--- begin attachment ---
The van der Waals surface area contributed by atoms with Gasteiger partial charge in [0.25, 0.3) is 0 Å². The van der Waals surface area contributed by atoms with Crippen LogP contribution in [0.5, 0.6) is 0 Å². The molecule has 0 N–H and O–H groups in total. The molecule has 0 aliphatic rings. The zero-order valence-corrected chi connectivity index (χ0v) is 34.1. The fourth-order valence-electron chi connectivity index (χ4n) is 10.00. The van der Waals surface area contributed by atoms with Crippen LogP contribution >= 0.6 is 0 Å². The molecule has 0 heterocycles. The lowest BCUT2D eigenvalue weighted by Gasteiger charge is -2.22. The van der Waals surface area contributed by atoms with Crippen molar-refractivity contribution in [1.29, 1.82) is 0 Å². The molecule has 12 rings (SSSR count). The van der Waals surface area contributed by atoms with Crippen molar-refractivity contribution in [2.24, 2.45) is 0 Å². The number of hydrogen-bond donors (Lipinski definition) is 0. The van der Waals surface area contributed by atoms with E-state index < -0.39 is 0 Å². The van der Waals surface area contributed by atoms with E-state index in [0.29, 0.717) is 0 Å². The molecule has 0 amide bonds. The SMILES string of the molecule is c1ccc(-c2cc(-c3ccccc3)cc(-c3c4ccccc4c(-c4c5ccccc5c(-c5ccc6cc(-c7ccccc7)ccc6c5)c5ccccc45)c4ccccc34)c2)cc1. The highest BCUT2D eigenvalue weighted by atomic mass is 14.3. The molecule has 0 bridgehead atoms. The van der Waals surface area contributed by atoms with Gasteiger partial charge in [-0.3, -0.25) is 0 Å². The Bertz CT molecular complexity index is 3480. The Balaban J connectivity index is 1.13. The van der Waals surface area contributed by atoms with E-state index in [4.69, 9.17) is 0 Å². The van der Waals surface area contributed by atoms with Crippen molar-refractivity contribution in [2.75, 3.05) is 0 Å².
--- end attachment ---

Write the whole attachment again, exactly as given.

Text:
The van der Waals surface area contributed by atoms with Gasteiger partial charge in [0.25, 0.3) is 0 Å². The van der Waals surface area contributed by atoms with Crippen LogP contribution in [0.5, 0.6) is 0 Å². The molecule has 0 N–H and O–H groups in total. The molecule has 0 aliphatic rings. The zero-order valence-corrected chi connectivity index (χ0v) is 34.1. The fourth-order valence-electron chi connectivity index (χ4n) is 10.00. The van der Waals surface area contributed by atoms with Crippen LogP contribution >= 0.6 is 0 Å². The molecule has 0 heterocycles. The lowest BCUT2D eigenvalue weighted by Gasteiger charge is -2.22. The van der Waals surface area contributed by atoms with Crippen molar-refractivity contribution in [1.29, 1.82) is 0 Å². The molecule has 12 rings (SSSR count). The van der Waals surface area contributed by atoms with Crippen molar-refractivity contribution in [2.24, 2.45) is 0 Å². The number of hydrogen-bond donors (Lipinski definition) is 0. The van der Waals surface area contributed by atoms with E-state index < -0.39 is 0 Å². The van der Waals surface area contributed by atoms with E-state index in [0.29, 0.717) is 0 Å². The molecule has 0 amide bonds. The SMILES string of the molecule is c1ccc(-c2cc(-c3ccccc3)cc(-c3c4ccccc4c(-c4c5ccccc5c(-c5ccc6cc(-c7ccccc7)ccc6c5)c5ccccc45)c4ccccc34)c2)cc1. The highest BCUT2D eigenvalue weighted by atomic mass is 14.3. The molecule has 0 bridgehead atoms. The van der Waals surface area contributed by atoms with Gasteiger partial charge in [-0.3, -0.25) is 0 Å². The Bertz CT molecular complexity index is 3480. The Balaban J connectivity index is 1.13. The van der Waals surface area contributed by atoms with E-state index in [4.69, 9.17) is 0 Å². The van der Waals surface area contributed by atoms with Crippen molar-refractivity contribution in [2.75, 3.05) is 0 Å².